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Rising rates kill the market says bank

Tuesday 17th July 2007

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One bank is forecasting that the boom is over for the housing market and interest rate raises are wiping significant value off investments.

Westpac says there have been “huge changes in housing market fundamentals in the past four months.”

While there hasn’t yet been “any definitive signs of a slowdown in sales activity or prices, it seems only a matter of time.”

Net migration has slowed considerably, dropping from an annual net inflow of 14,700 in November to 10,680 in May.

However increasing fixed mortgage rates are the real market killer.

This year the Reserve Bank has hiked the official cash rate three times and rates are now at very high historical levels. For instance five-year mortgage rates are at their highest level since before the housing boom began.

The minimum carded mortgage rate on offer at the major banks is 8.90% fixed for five years, compared to 7.90% as recently as February.

Westpac believes there are more increases to come.

“Based on our recent research, these mortgage rate increases have dramatically reduced the value of property to investors.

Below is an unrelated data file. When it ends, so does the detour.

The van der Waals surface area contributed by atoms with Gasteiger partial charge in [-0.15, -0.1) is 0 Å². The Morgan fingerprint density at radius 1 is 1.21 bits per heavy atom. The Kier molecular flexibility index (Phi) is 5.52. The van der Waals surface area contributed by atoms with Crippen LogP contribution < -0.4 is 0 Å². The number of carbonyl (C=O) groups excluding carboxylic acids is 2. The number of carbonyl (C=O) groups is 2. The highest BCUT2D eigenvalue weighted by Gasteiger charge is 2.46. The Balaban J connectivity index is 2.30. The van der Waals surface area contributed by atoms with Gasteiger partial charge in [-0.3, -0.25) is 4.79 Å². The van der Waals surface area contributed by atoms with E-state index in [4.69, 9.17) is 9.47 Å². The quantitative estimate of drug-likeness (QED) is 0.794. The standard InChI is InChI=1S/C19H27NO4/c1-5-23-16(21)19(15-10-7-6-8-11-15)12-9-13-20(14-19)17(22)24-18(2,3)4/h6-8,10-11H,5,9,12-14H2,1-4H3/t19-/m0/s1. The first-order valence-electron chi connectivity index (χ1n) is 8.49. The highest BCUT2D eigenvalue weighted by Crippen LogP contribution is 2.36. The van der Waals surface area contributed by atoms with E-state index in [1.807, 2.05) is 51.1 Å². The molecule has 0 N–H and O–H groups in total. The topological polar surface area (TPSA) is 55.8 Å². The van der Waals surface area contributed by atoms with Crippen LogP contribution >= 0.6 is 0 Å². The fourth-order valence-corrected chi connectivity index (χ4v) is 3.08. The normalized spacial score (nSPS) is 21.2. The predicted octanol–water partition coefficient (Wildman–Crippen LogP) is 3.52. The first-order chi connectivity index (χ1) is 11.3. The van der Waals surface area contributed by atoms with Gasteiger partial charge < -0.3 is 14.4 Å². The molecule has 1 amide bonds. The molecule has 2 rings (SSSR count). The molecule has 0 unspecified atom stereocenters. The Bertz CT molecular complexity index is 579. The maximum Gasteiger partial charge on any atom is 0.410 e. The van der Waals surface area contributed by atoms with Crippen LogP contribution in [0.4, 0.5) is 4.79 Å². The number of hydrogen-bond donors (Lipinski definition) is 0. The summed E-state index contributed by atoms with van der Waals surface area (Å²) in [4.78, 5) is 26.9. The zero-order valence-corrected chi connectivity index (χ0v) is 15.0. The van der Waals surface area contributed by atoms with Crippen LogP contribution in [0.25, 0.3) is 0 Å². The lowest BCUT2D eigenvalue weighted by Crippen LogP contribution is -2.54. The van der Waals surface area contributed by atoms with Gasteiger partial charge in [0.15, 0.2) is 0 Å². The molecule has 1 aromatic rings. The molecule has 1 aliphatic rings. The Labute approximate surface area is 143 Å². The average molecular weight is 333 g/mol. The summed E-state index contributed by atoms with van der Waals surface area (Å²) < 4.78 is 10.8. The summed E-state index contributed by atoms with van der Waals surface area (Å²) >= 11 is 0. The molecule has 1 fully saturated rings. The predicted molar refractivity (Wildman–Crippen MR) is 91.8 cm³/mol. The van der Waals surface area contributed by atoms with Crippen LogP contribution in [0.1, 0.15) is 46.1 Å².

Our estimate of the current median investor value is $258,000 which is well below the current median house price of $347,500 based on figures from the Real Estate Institute.

“Against this backdrop, demand from property investors will dry up. This is likely to be exacerbated by the Government’s recent announcement that they will be cracking down on property speculators attempting to avoid tax. At the same time, high prices and high mortgage rates will be affecting ordinary people’s rent-or-buy decisions.”

Westpac says “on all fronts the housing market looks set to cool.”

However, it is not predicting a sudden drop in house prices.

“House prices typically have momentum, meaning periods of rising prices don’t suddenly stop dead in their tracks. With economic conditions still strong, unemployment low, and the Government’s Working For Families package increasing many people’s take-home pay, plenty of people are still keen to buy property.”

It could take some time before actual selling prices begin to reflect the lower investor value.

“Eventually, we see annual house price growth slowing from close to 15% currently to virtually nil by the end of 2008. In the meantime, sales activity is likely to slow substantially while the number of days to sell will begin to rise.”

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